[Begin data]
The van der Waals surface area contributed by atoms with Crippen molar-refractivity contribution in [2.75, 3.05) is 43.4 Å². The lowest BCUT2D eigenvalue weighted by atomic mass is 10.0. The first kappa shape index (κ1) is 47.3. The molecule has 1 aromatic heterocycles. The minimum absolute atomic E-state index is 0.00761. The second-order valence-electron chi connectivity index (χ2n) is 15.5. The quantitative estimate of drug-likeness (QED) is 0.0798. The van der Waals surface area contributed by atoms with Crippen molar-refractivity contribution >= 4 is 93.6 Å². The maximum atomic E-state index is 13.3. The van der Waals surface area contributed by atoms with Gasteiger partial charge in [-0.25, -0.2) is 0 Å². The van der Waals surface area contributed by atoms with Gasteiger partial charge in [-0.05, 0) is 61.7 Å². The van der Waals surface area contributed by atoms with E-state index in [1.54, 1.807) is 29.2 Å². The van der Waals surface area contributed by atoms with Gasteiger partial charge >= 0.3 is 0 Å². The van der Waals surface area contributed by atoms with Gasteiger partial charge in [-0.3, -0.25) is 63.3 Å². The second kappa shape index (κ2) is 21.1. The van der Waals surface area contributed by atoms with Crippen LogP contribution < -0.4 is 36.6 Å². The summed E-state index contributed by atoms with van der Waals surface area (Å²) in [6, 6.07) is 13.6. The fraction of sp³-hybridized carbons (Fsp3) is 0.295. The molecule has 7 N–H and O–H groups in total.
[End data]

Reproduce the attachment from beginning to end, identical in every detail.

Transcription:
The van der Waals surface area contributed by atoms with Crippen molar-refractivity contribution in [2.75, 3.05) is 43.4 Å². The lowest BCUT2D eigenvalue weighted by atomic mass is 10.0. The first kappa shape index (κ1) is 47.3. The molecule has 1 aromatic heterocycles. The minimum absolute atomic E-state index is 0.00761. The second-order valence-electron chi connectivity index (χ2n) is 15.5. The quantitative estimate of drug-likeness (QED) is 0.0798. The van der Waals surface area contributed by atoms with Crippen molar-refractivity contribution >= 4 is 93.6 Å². The maximum atomic E-state index is 13.3. The van der Waals surface area contributed by atoms with Gasteiger partial charge in [-0.25, -0.2) is 0 Å². The van der Waals surface area contributed by atoms with Gasteiger partial charge in [-0.05, 0) is 61.7 Å². The van der Waals surface area contributed by atoms with E-state index in [1.54, 1.807) is 29.2 Å². The van der Waals surface area contributed by atoms with Gasteiger partial charge >= 0.3 is 0 Å². The van der Waals surface area contributed by atoms with Gasteiger partial charge in [-0.3, -0.25) is 63.3 Å². The second kappa shape index (κ2) is 21.1. The van der Waals surface area contributed by atoms with Crippen LogP contribution < -0.4 is 36.6 Å². The summed E-state index contributed by atoms with van der Waals surface area (Å²) in [6, 6.07) is 13.6. The fraction of sp³-hybridized carbons (Fsp3) is 0.295. The molecule has 7 N–H and O–H groups in total.